Therefore, although you should definitely think before clicking on anything recommended to you by an algorithm, you shouldn’t just ignore everything that the algorithms recommend to you either. If the content looks helpful, by all means, open it. By doing it consistently you will be letting the platform know what type of content you want to see more of. And eventually, your recommendation would almost entirely consist of genuinely helpful material. That’s the material you didn’t have to pro-actively search for.

What’s the danger if you suffer from social media addiction

It goes without saying that only clicking on very specific types of content requires self-control. And the ability to control yourself and not to act impulsively will be lacking if you interact with something that you are addicted to.

Therefore, if you have a reason to suspect that you are addicted to social media, you will probably find it hard to resist clicking on the harmful content that keeps you addicted. And you will keep seeing more of such content in your feed. Your addiction cycle will continue.

2. Use incognito mode for any “fun” content

Of course, there is nothing wrong with having fun. It is OK to occasionally watch some stupid or funny videos to temporarily let your hair down. In fact, if you never have fun and recharge, you will eventually burn down. Playtime is a very important part of a healthy and productive life.

However, the danger is that, the more you interact with unproductive content, the more of such content you will be seeing in your recommendations. And when you see a a funny cats video next to machine learning tutorial, it would be hard to choose the latter over the former.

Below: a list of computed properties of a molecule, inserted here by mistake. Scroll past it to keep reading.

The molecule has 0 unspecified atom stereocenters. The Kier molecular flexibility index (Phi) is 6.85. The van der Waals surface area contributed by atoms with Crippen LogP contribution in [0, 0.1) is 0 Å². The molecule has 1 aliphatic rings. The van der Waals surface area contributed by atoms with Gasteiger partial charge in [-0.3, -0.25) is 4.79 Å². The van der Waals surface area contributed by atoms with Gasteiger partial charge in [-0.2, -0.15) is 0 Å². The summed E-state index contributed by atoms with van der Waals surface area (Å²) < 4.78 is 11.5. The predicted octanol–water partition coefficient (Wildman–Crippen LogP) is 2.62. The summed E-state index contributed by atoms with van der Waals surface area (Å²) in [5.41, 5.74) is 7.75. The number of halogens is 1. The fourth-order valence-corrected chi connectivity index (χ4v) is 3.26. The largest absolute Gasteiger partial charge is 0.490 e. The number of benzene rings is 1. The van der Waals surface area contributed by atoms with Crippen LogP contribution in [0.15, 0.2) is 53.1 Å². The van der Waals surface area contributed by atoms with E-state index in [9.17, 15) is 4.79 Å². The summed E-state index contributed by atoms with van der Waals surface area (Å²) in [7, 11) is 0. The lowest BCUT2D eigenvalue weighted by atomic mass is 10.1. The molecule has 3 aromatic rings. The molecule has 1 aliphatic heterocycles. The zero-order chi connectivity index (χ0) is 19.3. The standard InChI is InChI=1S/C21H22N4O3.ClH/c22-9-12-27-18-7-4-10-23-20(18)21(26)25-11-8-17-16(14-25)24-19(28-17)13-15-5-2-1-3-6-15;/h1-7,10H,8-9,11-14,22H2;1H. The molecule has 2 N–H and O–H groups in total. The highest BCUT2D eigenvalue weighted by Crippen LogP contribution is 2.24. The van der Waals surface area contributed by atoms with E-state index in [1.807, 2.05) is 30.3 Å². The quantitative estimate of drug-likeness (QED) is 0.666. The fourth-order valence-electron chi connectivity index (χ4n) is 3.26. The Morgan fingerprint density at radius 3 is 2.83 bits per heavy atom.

This is why, if you want to watch some fun content, don’t do it while being logged in on the platform. Instead, open another incognito window in your browser and search for such content there.

If you receive a link to some funny video on social media, don’t just click on it. Instead, copy the link into the incognito browser window.

This way, you will still have some fun when you need it while keeping your main feed free of distractions.

What’s the danger if you suffer from social media addiction

There isn’t actually any danger to this approach to those who consider themselves to be addicted to social media. It is a good practice for everyone. If you consume fun content (and you definitely will if you are addicted), you might as well try to consume it in incognito mode.

There is, of course, a danger that, even if you are in an incognito session, you may still spend hours in it. But if you know that you would have spent hours online anyway, it’s still better to choose the lesser of two evils. At least, it will keep your recommendations clean.

The only downside is that this approach requires some effort and discipline, so it may be difficult to stick to it.

3. Switch on notifications on a very small selection of channels producing useful content

Previously, I have explained that it was a good practice to switch off notifications on all social media groups and channels that you have subscribed to, follow or are member of. The notification bell is a feature that has been explicitly designed to trigger a dopamine release. This is why it is one of the main mechanisms that keep people addicted to social media.

But there is an exception to this rule that you may want to apply. There may be small number of people, groups, pages or channels that consistently produce useful high-quality content. Some may also occasionally organize useful events that you want to know about. If majority of the content posted on such a page would be genuinely helpful in the context of your education, hobby, business or career, you may, actually, want to know when someone posts anything there.